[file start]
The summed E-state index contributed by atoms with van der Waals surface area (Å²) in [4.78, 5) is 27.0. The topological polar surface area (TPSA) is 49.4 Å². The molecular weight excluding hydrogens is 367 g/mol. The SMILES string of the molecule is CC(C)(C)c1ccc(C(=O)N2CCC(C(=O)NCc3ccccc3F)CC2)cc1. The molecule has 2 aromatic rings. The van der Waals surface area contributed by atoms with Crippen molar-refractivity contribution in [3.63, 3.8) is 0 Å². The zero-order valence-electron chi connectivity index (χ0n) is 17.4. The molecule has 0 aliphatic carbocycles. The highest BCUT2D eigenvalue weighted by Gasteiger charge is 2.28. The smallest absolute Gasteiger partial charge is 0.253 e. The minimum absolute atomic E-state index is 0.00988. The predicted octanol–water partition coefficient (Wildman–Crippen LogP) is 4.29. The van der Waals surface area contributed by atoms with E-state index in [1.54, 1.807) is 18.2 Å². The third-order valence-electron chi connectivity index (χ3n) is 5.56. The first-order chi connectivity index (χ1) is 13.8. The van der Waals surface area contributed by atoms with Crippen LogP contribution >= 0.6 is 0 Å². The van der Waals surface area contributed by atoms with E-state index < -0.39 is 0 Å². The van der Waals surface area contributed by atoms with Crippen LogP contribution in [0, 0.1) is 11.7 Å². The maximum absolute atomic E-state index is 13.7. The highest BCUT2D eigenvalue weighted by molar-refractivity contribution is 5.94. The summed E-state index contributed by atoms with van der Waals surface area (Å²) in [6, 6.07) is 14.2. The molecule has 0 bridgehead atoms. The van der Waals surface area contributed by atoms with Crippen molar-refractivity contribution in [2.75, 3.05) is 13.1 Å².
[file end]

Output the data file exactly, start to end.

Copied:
The summed E-state index contributed by atoms with van der Waals surface area (Å²) in [4.78, 5) is 27.0. The topological polar surface area (TPSA) is 49.4 Å². The molecular weight excluding hydrogens is 367 g/mol. The SMILES string of the molecule is CC(C)(C)c1ccc(C(=O)N2CCC(C(=O)NCc3ccccc3F)CC2)cc1. The molecule has 2 aromatic rings. The van der Waals surface area contributed by atoms with Crippen molar-refractivity contribution in [3.63, 3.8) is 0 Å². The zero-order valence-electron chi connectivity index (χ0n) is 17.4. The molecule has 0 aliphatic carbocycles. The highest BCUT2D eigenvalue weighted by Gasteiger charge is 2.28. The smallest absolute Gasteiger partial charge is 0.253 e. The minimum absolute atomic E-state index is 0.00988. The predicted octanol–water partition coefficient (Wildman–Crippen LogP) is 4.29. The van der Waals surface area contributed by atoms with E-state index in [1.54, 1.807) is 18.2 Å². The third-order valence-electron chi connectivity index (χ3n) is 5.56. The first-order chi connectivity index (χ1) is 13.8. The van der Waals surface area contributed by atoms with Crippen LogP contribution >= 0.6 is 0 Å². The van der Waals surface area contributed by atoms with E-state index < -0.39 is 0 Å². The van der Waals surface area contributed by atoms with Crippen LogP contribution in [0, 0.1) is 11.7 Å². The maximum absolute atomic E-state index is 13.7. The highest BCUT2D eigenvalue weighted by molar-refractivity contribution is 5.94. The summed E-state index contributed by atoms with van der Waals surface area (Å²) in [6, 6.07) is 14.2. The molecule has 0 bridgehead atoms. The van der Waals surface area contributed by atoms with Crippen molar-refractivity contribution in [2.75, 3.05) is 13.1 Å².